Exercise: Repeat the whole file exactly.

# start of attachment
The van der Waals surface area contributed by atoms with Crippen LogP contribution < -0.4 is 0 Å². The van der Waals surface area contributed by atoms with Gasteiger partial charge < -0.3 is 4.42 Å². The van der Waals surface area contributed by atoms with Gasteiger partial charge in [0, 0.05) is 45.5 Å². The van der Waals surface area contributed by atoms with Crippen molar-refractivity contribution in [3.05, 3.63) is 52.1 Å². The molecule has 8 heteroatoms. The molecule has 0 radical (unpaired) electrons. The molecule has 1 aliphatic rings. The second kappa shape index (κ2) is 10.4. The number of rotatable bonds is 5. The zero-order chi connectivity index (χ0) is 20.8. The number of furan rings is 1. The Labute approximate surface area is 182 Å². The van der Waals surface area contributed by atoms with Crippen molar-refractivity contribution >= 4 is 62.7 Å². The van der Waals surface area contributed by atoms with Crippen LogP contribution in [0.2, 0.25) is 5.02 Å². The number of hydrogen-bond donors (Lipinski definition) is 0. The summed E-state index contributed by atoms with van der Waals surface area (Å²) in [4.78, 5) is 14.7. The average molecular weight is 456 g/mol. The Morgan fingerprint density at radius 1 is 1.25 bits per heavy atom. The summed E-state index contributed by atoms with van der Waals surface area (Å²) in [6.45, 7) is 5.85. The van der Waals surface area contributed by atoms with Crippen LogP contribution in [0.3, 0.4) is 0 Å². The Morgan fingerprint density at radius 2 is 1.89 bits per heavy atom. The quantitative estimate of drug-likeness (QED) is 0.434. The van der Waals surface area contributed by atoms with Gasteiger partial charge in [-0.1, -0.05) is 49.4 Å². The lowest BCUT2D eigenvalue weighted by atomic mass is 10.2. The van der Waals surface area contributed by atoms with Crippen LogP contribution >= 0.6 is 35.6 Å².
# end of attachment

The van der Waals surface area contributed by atoms with Crippen LogP contribution < -0.4 is 0 Å². The van der Waals surface area contributed by atoms with Gasteiger partial charge < -0.3 is 4.42 Å². The van der Waals surface area contributed by atoms with Gasteiger partial charge in [0, 0.05) is 45.5 Å². The van der Waals surface area contributed by atoms with Crippen molar-refractivity contribution in [3.05, 3.63) is 52.1 Å². The molecule has 8 heteroatoms. The molecule has 0 radical (unpaired) electrons. The molecule has 1 aliphatic rings. The second kappa shape index (κ2) is 10.4. The number of rotatable bonds is 5. The zero-order chi connectivity index (χ0) is 20.8. The number of furan rings is 1. The Labute approximate surface area is 182 Å². The van der Waals surface area contributed by atoms with Crippen molar-refractivity contribution >= 4 is 62.7 Å². The van der Waals surface area contributed by atoms with Crippen LogP contribution in [0.2, 0.25) is 5.02 Å². The number of hydrogen-bond donors (Lipinski definition) is 0. The summed E-state index contributed by atoms with van der Waals surface area (Å²) in [4.78, 5) is 14.7. The average molecular weight is 456 g/mol. The Morgan fingerprint density at radius 1 is 1.25 bits per heavy atom. The summed E-state index contributed by atoms with van der Waals surface area (Å²) in [6.45, 7) is 5.85. The van der Waals surface area contributed by atoms with Crippen LogP contribution in [0.3, 0.4) is 0 Å². The Morgan fingerprint density at radius 2 is 1.89 bits per heavy atom. The quantitative estimate of drug-likeness (QED) is 0.434. The van der Waals surface area contributed by atoms with Gasteiger partial charge in [-0.1, -0.05) is 49.4 Å². The lowest BCUT2D eigenvalue weighted by atomic mass is 10.2. The van der Waals surface area contributed by atoms with Crippen LogP contribution >= 0.6 is 35.6 Å².